Axel Lomholt, head of product development for iShares EMEA, talks to Emma Dunkley about launching a new model of ETFs and the drive to enhance transparency
For the last ten years, iShares has been synonymous with physical replication, advocating the merits of simplicity and transparency associated with this fund structure. After iShares became sponsor and investment manager of the first Stoxx 50 and Eurostoxx 50 ETFs listed in Europe, the product provider has consistently offered and endorsed funds that physically hold the underlying index constituents.
However, September marked a sea change as iShares unveiled its inaugural multi-counterparty, swap-based ETF platform, with the launch of the MSCI Russia Capped Swap and S&P CNX Nifty India Swap ETFs. Despite the change in model, iShares says the swap-based funds maintain the same tenets of simplicity and transparency that are central to its core physically replicated ETF offering.
“We had a significant review of the iShares business a couple of years ago and there were two major goals we wanted to achieve,” says Axel Lomholt, head of product development for iShares EMEA. “We wanted to become market leader in fixed income and we wanted to explore options around swap-based ETFs.”
Yet, he says at no point has iShares considered deviating from physically replicated funds as its main offering. “At the same time, we have seen demand for more niche exposures that are hard to physically replicate, such as Russia, India and other emerging markets,” says Lomholt. “So we thought how can we do this in a swap format, in a way that has the same look and feel as the iShares range?”
One of the major focus points for iShares is on transparency and Lomholt says this is the crux of their new prospectuses. “We have put out what is arguably one of the best prospectuses – that’s something we are very proud of. It’s taking prospectuses to a completely different level, in terms of information disclosure, transparency and how we mitigate risk.”
Nevertheless, creating a solution that mimics the simplicity, transparency and liquidity of the physical funds, with support from primary and secondary markets, has not been an easy exercise, says Lomholt. iShares has initially selected three investment banks as counterparties to provide the swap, but seeks to add more to its platform over the coming months. RBS, Credit Suisse and UBS were all chosen at the outset, as they met the minimum credit rating requirements of being at least single A rated.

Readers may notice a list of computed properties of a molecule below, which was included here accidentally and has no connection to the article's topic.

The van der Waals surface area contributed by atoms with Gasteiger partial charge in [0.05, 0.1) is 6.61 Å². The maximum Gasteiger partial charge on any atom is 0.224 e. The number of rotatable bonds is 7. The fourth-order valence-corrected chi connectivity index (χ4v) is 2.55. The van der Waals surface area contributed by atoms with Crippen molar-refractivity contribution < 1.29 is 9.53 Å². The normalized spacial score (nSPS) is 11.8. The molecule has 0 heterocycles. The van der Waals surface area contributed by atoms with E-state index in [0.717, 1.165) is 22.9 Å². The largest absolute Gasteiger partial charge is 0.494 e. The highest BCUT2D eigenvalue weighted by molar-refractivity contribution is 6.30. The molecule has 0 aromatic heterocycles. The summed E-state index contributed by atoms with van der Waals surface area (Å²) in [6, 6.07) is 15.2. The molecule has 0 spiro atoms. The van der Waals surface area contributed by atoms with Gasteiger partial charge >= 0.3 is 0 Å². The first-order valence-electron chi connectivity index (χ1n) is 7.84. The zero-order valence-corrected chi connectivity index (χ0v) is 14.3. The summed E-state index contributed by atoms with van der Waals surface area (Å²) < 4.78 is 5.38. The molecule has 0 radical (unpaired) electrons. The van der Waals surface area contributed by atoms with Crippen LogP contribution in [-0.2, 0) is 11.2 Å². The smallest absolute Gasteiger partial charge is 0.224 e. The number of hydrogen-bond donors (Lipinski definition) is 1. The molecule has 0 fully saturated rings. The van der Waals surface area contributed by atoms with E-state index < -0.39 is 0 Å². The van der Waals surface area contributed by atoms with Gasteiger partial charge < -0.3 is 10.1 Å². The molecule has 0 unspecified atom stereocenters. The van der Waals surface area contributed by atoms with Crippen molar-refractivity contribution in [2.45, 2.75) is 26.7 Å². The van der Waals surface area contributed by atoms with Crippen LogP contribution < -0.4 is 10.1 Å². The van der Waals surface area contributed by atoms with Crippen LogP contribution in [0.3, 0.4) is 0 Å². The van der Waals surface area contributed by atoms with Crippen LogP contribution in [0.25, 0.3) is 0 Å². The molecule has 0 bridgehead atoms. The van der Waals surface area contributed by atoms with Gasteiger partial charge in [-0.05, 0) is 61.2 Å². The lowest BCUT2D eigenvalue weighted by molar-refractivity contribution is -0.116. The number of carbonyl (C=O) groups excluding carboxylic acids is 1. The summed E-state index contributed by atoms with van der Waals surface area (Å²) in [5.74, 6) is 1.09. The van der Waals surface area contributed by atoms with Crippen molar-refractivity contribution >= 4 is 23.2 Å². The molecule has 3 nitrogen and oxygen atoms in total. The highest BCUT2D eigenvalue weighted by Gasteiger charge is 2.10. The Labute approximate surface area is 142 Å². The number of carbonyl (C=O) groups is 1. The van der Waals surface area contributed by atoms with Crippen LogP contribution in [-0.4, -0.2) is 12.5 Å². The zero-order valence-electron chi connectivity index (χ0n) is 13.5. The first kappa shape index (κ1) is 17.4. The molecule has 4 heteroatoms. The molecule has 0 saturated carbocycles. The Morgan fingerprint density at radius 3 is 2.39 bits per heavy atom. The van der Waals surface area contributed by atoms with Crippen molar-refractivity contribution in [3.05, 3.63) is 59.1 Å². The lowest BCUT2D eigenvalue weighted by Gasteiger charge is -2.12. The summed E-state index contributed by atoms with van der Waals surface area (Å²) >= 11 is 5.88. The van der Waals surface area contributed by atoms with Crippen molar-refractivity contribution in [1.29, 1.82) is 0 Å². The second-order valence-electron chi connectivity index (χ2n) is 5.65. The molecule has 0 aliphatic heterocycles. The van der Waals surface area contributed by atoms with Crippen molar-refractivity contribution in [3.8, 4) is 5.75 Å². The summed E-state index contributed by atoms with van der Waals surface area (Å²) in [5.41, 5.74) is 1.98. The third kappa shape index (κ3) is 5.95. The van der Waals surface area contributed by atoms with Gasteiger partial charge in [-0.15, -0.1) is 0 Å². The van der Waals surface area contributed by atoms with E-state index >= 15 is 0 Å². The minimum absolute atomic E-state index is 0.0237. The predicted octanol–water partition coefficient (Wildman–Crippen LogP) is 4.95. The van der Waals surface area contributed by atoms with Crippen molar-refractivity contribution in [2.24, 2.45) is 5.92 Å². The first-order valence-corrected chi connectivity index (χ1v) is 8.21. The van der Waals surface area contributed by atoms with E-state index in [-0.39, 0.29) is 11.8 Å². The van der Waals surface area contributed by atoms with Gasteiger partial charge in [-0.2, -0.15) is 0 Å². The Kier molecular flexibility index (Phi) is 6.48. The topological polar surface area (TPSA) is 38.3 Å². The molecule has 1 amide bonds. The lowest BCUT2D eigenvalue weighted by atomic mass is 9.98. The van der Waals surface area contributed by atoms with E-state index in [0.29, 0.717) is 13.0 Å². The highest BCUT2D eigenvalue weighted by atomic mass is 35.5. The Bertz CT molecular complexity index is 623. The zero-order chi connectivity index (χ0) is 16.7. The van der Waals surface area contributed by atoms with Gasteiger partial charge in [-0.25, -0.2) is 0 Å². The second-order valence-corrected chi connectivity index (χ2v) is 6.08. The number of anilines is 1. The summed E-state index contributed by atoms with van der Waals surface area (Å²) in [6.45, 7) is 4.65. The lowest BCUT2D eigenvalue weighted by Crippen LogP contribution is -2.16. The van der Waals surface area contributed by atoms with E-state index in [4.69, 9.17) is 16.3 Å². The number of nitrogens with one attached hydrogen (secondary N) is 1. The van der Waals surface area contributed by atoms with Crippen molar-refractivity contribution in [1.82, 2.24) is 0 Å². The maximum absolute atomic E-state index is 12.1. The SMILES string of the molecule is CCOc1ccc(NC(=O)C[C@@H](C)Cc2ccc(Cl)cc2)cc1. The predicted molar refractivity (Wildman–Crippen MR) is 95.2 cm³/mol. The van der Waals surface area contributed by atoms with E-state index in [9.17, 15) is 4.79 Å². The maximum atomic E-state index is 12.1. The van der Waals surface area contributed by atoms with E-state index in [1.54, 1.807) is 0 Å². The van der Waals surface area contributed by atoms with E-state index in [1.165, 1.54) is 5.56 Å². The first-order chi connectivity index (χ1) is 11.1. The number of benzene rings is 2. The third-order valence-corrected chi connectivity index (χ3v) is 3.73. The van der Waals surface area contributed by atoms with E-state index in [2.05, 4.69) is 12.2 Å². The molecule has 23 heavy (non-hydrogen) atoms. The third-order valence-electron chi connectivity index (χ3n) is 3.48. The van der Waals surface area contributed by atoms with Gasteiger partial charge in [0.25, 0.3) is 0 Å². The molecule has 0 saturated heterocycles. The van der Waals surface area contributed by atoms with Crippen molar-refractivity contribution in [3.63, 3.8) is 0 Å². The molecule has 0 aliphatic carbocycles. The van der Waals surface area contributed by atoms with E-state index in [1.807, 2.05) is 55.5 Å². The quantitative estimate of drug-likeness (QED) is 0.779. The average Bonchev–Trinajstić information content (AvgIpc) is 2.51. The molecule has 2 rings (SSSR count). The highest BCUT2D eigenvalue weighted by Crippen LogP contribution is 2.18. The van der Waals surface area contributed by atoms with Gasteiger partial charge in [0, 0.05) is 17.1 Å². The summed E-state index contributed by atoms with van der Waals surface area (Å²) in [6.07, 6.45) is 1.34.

Competitive pricing is one advantage of the multi-swap model touted by providers. “At the moment we have three counterparties and new creations are allocated to the counterparties based on the prices submitted by the banks,” says Lomholt. As the model develops, he says it will get to a stage where it has around eight to ten counterparties, making it more competitive and therefore more efficient in terms of getting better pricing.
“The usual suspects are interested in joining as counterparties – lots of people want to get involved,” says Lomholt. “Now the products are up and running, other parties are very interested. We had good trading volumes in the first week and that is what potential counterparties want to see.” From inception on 20 September until 14 October, the Russia fund had total volumes, both on exchange and over-the-counter, amount to almost £1.7m. During the same period, the India fund saw total volumes of around £11.2m.
Lomholt says the model is designed to be completely ‘agnostic’ in terms of who the counterparties are on board. “If they follow our credit rating standards and can provide a swap which we believe is competitive, then we do not mind if the counterparty has their own ETF offering, as long as there’s no conflict of interest,” says Lomholt.
One of the major issues for iShares in developing this model was ensuring the products had robust collateral arrangements in place. “We wanted to build a model that was diversified across counterparties and one where the individual swap positions are fully funded and over-collateralised,” says Lomholt. “Our equity ETFs are over-collateralised, with 120% equity collateral, and up to 103% for G10 government bond collateral.”
Other multi-counterparty models in existence launched over a year ago include platforms offered by Source and ETF Securities. Lomholt says each model has its own selling points and nuances, but for iShares, the priority has been to ensure the model is as transparent as possible, serving as an open book for investors to see exactly what goes on within the ETFs. “We haven’t spent time looking at all the models and saying how we can create something better; we’ve sat down and gone how can we create something we call iShares.”
The next phase for the new platform is to list the ETFs on other exchanges across the continent. “Our country managers across Europe will let us know if they’re interested in the product and then we’ll look at cross-listing into different jurisdictions,” says Lomholt.
The flexibility afforded by swaps in accessing particular asset classes also lends itself to iShares expanding into other areas, such as commodities. Lomholt says: “Commodities is of great interest; we will apply exactly the same principles in terms of how can we can come up with some commodity products that we believe would be great for our clients; so it’s definitely an area of interest.”
Axel Lomholt joined iShares in 2006 where he was initially responsible for equity ETF portfolio management and new product development in Europe and Asia ex Japan. Prior to this, Lomholt was head of indexed portfolio management at Gulf International Bank. He was previously head of global indexing at HSBC Asset Management.
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